There are three distinct versions of time: it is built in to the C shell, and is an executable program available in /usr/bin/time and /usr/5bin/time when using the Bourne shell. In each case, times are displayed on the diagnostic output stream.
In the case of the C shell, a time command with no command argument simply displays a summary of time used by this shell and its children. When arguments are given the specified simple command is timed and the C shell displays a time summary as described in csh.1
The time commands in /usr/bin/time and /usr/5bin/time time the given command, which must be specified, that is, command is not optional as it is in the C shell's timing facility. When the command is complete, time displays the elapsed time during the command, the time spent in the system, and the time spent in execution of the command. Times are reported in seconds. The only difference between the versions in /usr/bin/time and /usr/5bin/time is between their output formats; /usr/bin/time prints all three times on the same line, while /usr/5bin/time prints them on separate lines.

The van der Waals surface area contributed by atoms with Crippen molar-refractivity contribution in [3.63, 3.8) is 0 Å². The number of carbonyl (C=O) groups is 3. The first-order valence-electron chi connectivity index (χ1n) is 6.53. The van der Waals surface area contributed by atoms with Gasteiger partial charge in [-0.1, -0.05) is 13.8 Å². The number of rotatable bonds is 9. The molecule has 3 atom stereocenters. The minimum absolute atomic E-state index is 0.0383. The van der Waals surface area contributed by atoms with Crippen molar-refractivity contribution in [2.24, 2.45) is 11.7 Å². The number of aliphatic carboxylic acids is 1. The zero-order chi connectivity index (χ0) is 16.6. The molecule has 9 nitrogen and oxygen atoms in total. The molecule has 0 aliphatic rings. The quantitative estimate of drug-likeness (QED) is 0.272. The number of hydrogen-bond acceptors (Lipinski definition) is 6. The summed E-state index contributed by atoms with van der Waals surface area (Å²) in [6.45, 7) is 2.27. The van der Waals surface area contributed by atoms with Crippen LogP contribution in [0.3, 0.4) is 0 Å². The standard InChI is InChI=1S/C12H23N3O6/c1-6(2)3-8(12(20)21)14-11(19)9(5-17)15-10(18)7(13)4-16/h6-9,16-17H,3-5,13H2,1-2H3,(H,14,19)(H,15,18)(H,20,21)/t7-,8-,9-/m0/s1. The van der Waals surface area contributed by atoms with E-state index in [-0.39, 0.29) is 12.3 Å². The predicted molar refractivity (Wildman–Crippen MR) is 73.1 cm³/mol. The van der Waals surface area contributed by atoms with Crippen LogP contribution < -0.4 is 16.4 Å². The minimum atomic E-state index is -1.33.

The three examples here show the differences between the csh version of time and the versions in /usr/bin/time and /usr/bin/time. The example assumes that csh is the shell in use.
example% time wc /usr/share/man/man1/csh.1 1876 11223 65895 /usr/share/man/man1/csh.1 2.7u 0.9s 0:03 91% 3+5k 19+2io 1pf+0w example%/usr/bin/time wc /usr/share/man/man1/csh.1 1876 11223 65895 /usr/share/man/man1/csh.1 4.3 real 2.7 user 1.0 sys example% /usr/5bin/time wc /usr/share/man/man1/csh.1 1876 11223 65895 /usr/share/man/man1/csh.1 real 4.3 user 2.7 sys 1.0 example%
Elapsed time is accurate to the second, while the CPU times are measured to the 50th second. Thus the sum of the CPU times can be up to a second larger than the elapsed time.
When the command being timed is interrupted, the timing values displayed may not always be accurate.
Created by unroff & hp-tools. © by Hans-Peter Bischof. All Rights Reserved (1997).
Last modified 21/April/97